2. The one God is substance itself and form itself. Angels and people are substances and forms from him. To the extent that they are in him and he is in them, to that extent they are images and likenesses of him.

Because God is the underlying reality, he is also substance. Unless the underlying reality becomes substance it is a figment of the imagination; but as a substance it becomes an entity. And one who is substance is also form, for substance without form is another figment of the imagination. We can attribute both of these to God, provided he is seen as the sole, the only, and the archetypal substance and form.

The work Divine Love and Wisdom, published in Amsterdam in 1763, demonstrates that God’s form is the human form itself, that is, that God is the Human Being, and all God’s attributes are infinite. That work also shows that angels and people are substances and forms that have been created and arranged to receive divine qualities flowing into them through heaven. In the Book of Creation they are called images and likenesses of God (Genesis 1:26–27). Elsewhere they are called God’s children and people born of God.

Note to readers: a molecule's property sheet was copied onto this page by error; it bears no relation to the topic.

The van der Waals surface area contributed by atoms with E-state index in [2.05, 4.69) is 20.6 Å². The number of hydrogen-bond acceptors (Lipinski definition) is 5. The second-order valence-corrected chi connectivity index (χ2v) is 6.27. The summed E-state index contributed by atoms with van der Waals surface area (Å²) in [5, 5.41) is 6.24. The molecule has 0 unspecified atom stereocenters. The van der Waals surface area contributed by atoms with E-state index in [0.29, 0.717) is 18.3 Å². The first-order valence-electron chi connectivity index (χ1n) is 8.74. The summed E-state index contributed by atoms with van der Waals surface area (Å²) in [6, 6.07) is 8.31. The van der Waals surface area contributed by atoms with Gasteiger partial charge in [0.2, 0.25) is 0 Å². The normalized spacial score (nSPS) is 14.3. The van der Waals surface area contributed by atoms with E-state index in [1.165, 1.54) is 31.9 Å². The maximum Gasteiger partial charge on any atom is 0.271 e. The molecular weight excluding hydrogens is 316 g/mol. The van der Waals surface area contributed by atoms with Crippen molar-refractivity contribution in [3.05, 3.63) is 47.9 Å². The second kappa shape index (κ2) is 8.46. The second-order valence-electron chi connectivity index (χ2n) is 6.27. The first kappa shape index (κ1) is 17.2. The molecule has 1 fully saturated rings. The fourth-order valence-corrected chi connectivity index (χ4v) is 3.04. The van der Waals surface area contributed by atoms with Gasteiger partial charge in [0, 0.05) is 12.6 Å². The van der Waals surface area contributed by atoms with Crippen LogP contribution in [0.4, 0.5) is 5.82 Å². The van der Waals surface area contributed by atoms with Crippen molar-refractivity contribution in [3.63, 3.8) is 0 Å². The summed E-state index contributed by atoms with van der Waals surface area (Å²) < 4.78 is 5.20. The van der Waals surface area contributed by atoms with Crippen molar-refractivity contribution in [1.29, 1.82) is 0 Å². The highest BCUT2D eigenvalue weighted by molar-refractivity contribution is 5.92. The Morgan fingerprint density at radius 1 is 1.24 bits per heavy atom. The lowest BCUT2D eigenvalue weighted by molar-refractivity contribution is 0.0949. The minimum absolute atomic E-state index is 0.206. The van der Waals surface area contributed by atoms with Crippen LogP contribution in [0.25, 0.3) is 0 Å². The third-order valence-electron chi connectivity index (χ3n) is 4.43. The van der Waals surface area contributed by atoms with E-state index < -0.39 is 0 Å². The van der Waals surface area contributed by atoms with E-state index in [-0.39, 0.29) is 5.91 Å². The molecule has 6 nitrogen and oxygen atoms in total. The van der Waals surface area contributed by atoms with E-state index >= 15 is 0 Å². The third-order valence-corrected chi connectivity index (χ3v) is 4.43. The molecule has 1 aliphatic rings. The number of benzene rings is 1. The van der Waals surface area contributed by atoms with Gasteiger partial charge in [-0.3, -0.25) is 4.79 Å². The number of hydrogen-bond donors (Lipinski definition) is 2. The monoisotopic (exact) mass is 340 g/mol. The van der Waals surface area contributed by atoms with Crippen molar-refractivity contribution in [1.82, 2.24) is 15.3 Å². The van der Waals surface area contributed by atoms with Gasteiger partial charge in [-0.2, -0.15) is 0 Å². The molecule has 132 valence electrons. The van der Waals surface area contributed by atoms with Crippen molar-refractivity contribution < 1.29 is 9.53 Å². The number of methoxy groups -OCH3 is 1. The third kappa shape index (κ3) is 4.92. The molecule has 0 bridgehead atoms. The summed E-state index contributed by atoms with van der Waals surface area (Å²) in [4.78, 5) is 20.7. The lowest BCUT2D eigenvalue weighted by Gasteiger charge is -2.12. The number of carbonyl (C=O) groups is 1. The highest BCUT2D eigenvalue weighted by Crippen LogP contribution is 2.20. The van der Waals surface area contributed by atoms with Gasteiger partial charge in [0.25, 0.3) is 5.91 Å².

As the sequence of topics in this book will show in many ways, the more we live under divine guidance, meaning the more we submit to God’s leading, the more and more deeply we become an image of God.

If human minds do not form an idea of God as the archetypal substance and form, and of God’s form as the Human Form itself, they render themselves highly susceptible to delusions and speculations about God, about the development of the human race, and about the creation of the world. Their thought of God is restricted to a thought of the expanse of nature underlying the universe, or else a thought about emptiness or nothing at all.

The development of the human race they think of as a lucky coincidence—elements just happened to come together in this form. As for the creation of the world, they see its substances and forms as originating in geometry’s points and then lines; and because these are nondimensional and one-dimensional they are actually nothing. In such minds, everything that has to do with the church is like the river Styx or the thick darkness in Tartarus.

from True Christianity, Volume 1, Section 20

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